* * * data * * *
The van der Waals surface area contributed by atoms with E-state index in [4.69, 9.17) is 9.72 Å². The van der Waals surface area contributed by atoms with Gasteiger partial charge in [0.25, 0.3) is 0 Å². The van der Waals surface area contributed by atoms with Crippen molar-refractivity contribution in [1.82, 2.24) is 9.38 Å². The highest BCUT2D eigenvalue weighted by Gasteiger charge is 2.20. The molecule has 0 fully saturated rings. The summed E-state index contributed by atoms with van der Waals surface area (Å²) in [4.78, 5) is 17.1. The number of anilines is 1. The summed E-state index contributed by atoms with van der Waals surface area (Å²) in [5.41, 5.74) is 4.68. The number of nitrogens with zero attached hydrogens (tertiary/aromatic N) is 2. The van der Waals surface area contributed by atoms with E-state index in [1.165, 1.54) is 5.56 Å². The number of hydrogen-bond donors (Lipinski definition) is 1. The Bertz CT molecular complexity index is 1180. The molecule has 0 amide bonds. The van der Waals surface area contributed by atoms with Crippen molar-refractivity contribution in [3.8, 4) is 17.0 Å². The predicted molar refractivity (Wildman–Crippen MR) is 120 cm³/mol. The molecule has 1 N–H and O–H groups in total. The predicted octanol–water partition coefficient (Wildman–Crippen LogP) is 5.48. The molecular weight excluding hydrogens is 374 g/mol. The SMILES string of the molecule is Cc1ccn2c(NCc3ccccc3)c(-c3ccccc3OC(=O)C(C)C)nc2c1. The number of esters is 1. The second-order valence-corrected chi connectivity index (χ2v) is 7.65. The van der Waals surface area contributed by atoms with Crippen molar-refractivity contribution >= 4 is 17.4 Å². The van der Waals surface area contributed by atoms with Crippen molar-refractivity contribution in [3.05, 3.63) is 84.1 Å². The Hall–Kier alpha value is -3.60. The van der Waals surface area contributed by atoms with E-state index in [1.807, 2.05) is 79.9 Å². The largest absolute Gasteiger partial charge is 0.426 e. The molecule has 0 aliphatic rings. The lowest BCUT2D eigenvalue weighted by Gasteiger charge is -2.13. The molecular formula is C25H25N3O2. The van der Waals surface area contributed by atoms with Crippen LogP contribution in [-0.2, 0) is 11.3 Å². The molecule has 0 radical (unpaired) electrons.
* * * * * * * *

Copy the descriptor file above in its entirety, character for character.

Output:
The van der Waals surface area contributed by atoms with E-state index in [4.69, 9.17) is 9.72 Å². The van der Waals surface area contributed by atoms with Gasteiger partial charge in [0.25, 0.3) is 0 Å². The van der Waals surface area contributed by atoms with Crippen molar-refractivity contribution in [1.82, 2.24) is 9.38 Å². The highest BCUT2D eigenvalue weighted by Gasteiger charge is 2.20. The molecule has 0 fully saturated rings. The summed E-state index contributed by atoms with van der Waals surface area (Å²) in [4.78, 5) is 17.1. The number of anilines is 1. The summed E-state index contributed by atoms with van der Waals surface area (Å²) in [5.41, 5.74) is 4.68. The number of nitrogens with zero attached hydrogens (tertiary/aromatic N) is 2. The van der Waals surface area contributed by atoms with E-state index in [1.165, 1.54) is 5.56 Å². The number of hydrogen-bond donors (Lipinski definition) is 1. The Bertz CT molecular complexity index is 1180. The molecule has 0 amide bonds. The van der Waals surface area contributed by atoms with Crippen molar-refractivity contribution in [3.8, 4) is 17.0 Å². The predicted molar refractivity (Wildman–Crippen MR) is 120 cm³/mol. The molecule has 1 N–H and O–H groups in total. The predicted octanol–water partition coefficient (Wildman–Crippen LogP) is 5.48. The molecular weight excluding hydrogens is 374 g/mol. The SMILES string of the molecule is Cc1ccn2c(NCc3ccccc3)c(-c3ccccc3OC(=O)C(C)C)nc2c1. The number of esters is 1. The second-order valence-corrected chi connectivity index (χ2v) is 7.65. The van der Waals surface area contributed by atoms with Crippen molar-refractivity contribution >= 4 is 17.4 Å². The van der Waals surface area contributed by atoms with Crippen molar-refractivity contribution in [3.05, 3.63) is 84.1 Å². The Hall–Kier alpha value is -3.60. The van der Waals surface area contributed by atoms with E-state index in [1.807, 2.05) is 79.9 Å². The largest absolute Gasteiger partial charge is 0.426 e. The molecule has 0 aliphatic rings. The lowest BCUT2D eigenvalue weighted by Gasteiger charge is -2.13. The molecular formula is C25H25N3O2. The van der Waals surface area contributed by atoms with Crippen LogP contribution in [-0.2, 0) is 11.3 Å². The molecule has 0 radical (unpaired) electrons.